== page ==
In-N-Out Burger sued Smashburger on Monday over the use of the phrases “Triple Double” and “Smashburger Triple Double” to describe a new burger with two layers of beef and three layers of cheese.
Smashburger’s Triple Double burger debuted on the Denver-based chain’s national menu in July.
In the lawsuit, filed in U.S. District Court in California’s Central District, In-N-Out attorneys contended that the phrases were too similar to the “Double Double” and “Triple Triple” trademarks held by the Irvine, Calif.-based chain.
Seeking injunctive relief and unspecified damages, the lawsuit claimed federal and state violations of trademark infringement, unfair competition and trademark dilution. It argued that customers could be confused and incorrectly believe that Smashburger’s products came from or were authorized by In-N-Out.
In a statement, Smashburger said the Triple Double burger was launched to commemorate the chain's 10th anniversary, and has been very popular, according to Tom Ryan, Smashburger's co-founder and CEO.
To date, the burger is credited with contributing to double-digit traffic and sales increases for the more than 370-unit chain, he said.
"Frankly, we are flattered by the attention In-N-Out has given our Smashburger Triple Double," Ryan said. "The Triple Double burger is clearly popular with our customers, and is not comparable to any In-N-Out menu offering.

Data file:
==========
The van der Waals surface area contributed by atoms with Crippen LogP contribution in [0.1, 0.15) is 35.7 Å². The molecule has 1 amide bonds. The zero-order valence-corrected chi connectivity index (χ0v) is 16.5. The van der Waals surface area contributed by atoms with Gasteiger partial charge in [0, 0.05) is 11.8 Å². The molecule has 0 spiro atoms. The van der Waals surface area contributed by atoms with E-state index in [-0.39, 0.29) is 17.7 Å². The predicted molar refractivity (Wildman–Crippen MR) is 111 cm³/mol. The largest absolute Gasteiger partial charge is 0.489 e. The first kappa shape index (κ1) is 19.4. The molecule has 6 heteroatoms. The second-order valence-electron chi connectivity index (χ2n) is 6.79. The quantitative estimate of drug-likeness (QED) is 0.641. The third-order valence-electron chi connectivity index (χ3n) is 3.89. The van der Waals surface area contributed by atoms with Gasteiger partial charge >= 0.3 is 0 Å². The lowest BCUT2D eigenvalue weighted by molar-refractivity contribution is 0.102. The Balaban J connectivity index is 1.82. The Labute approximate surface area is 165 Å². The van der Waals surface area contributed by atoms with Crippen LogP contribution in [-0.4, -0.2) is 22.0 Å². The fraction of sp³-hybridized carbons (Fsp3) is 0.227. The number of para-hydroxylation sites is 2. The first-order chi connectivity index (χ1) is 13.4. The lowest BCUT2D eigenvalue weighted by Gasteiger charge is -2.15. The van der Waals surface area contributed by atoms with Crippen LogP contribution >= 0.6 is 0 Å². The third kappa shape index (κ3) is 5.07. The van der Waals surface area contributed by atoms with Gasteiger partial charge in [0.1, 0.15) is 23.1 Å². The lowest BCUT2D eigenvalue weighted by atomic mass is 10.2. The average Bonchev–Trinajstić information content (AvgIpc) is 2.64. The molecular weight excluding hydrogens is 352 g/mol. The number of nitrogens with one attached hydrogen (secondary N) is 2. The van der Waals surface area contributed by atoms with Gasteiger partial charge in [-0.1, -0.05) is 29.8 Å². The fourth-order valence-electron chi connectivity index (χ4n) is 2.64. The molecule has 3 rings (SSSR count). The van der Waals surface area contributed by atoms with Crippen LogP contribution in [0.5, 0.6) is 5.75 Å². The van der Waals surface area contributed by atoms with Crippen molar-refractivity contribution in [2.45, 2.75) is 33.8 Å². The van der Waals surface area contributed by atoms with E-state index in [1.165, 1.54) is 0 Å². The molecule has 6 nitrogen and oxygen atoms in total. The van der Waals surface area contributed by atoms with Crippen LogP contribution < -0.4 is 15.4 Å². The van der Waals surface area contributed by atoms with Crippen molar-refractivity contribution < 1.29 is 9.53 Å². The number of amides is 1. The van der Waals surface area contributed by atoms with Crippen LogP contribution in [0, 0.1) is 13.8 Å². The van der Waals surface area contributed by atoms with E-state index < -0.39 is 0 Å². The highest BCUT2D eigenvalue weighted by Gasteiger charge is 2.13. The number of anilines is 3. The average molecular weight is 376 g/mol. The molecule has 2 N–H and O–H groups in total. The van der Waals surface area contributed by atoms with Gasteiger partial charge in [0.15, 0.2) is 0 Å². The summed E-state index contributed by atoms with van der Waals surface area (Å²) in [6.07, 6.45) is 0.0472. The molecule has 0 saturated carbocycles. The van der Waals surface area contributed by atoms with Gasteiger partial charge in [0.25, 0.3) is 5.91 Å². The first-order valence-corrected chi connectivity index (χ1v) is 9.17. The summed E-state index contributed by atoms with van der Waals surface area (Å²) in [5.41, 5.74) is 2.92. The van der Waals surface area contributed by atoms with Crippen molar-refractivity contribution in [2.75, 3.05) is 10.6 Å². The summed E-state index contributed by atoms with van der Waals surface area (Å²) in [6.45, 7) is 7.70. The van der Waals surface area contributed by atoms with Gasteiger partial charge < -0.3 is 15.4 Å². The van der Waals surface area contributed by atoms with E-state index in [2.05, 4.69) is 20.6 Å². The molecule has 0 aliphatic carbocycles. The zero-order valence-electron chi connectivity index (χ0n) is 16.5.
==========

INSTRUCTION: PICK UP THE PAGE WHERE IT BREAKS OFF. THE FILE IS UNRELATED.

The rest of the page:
"We invite all burger lovers to taste the Smashburger Triple Double and decide for themselves," he added.
In-N-Out has a history of aggressively protecting its trademark and trade dress in court.
Over the years, In-N-Out has sued a number of other businesses using the name In-N-Out, as well as the chain CaliBurger for using similar imagery and the phrase “animal style.”
In 2011, a lawsuit targeted Maryland-based Grab-N-Go Burger for using similar logo colors, trade dress and menu descriptions. The burger chain also sued third-party delivery specialist DoorDash for marketing menu items without permission, citing trademark violations.
Trademark attorney Jennifer Ko Craft, a partner at the law firm Dickinson Wright in Las Vegas, who is not involved in the case, said the U.S. Patent and Trademark Office approved Smashburger’s application to use the “Triple Double” phrase last year, despite In-N-Out’s prior registrations. In-N-Out has also opposed Smashburger’s use of the phrase with the U.S. trademark office. That complaint is still pending, according to the lawsuit.
Craft sees the phrase as potentially descriptive and commonly used in the industry.
“When you have descriptive wording, your rights are somewhat weak,” she said. And, because Smashburger mixed the phrases, “I think there’s enough differentiation.”
But In-N-Out, which was founded in 1948, has been associated with the “Double Double” and “Triple Triple” terms since the 1960s, so the phrase could be seen as having secondary meaning.
American Airlines, for example, could be seen as a descriptive phrase for any airline in America, but most people recognize it as a specific brand name, so the term has secondary meaning, Craft explained.
Update: Aug. 30, 2017 This story has been updated with a comment from Smashburger.
Contact Lisa Jennings at [email protected]
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